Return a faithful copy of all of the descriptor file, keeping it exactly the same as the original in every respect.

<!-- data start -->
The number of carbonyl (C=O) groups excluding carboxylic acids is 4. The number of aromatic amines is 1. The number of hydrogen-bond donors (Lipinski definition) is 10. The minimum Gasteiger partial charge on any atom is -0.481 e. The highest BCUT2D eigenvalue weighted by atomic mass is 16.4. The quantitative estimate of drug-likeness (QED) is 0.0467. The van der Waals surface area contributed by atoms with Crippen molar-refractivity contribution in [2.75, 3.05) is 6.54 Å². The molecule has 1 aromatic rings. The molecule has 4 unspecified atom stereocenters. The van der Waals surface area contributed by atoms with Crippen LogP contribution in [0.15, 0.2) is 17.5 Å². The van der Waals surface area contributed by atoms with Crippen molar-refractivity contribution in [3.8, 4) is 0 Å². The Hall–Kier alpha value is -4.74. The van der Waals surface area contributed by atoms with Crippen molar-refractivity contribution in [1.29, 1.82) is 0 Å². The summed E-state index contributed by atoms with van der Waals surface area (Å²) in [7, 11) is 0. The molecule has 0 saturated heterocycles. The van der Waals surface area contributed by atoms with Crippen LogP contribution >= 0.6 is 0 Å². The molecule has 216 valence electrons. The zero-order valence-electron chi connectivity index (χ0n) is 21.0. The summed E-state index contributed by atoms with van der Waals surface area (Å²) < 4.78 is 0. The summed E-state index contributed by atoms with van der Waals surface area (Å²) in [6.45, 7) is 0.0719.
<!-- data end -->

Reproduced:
The number of carbonyl (C=O) groups excluding carboxylic acids is 4. The number of aromatic amines is 1. The number of hydrogen-bond donors (Lipinski definition) is 10. The minimum Gasteiger partial charge on any atom is -0.481 e. The highest BCUT2D eigenvalue weighted by atomic mass is 16.4. The quantitative estimate of drug-likeness (QED) is 0.0467. The van der Waals surface area contributed by atoms with Crippen molar-refractivity contribution in [2.75, 3.05) is 6.54 Å². The molecule has 1 aromatic rings. The molecule has 4 unspecified atom stereocenters. The van der Waals surface area contributed by atoms with Crippen LogP contribution in [0.15, 0.2) is 17.5 Å². The van der Waals surface area contributed by atoms with Crippen molar-refractivity contribution in [3.8, 4) is 0 Å². The Hall–Kier alpha value is -4.74. The van der Waals surface area contributed by atoms with Crippen molar-refractivity contribution in [1.29, 1.82) is 0 Å². The summed E-state index contributed by atoms with van der Waals surface area (Å²) in [7, 11) is 0. The molecule has 0 saturated heterocycles. The van der Waals surface area contributed by atoms with Crippen LogP contribution >= 0.6 is 0 Å². The molecule has 216 valence electrons. The zero-order valence-electron chi connectivity index (χ0n) is 21.0. The summed E-state index contributed by atoms with van der Waals surface area (Å²) < 4.78 is 0. The summed E-state index contributed by atoms with van der Waals surface area (Å²) in [6.45, 7) is 0.0719.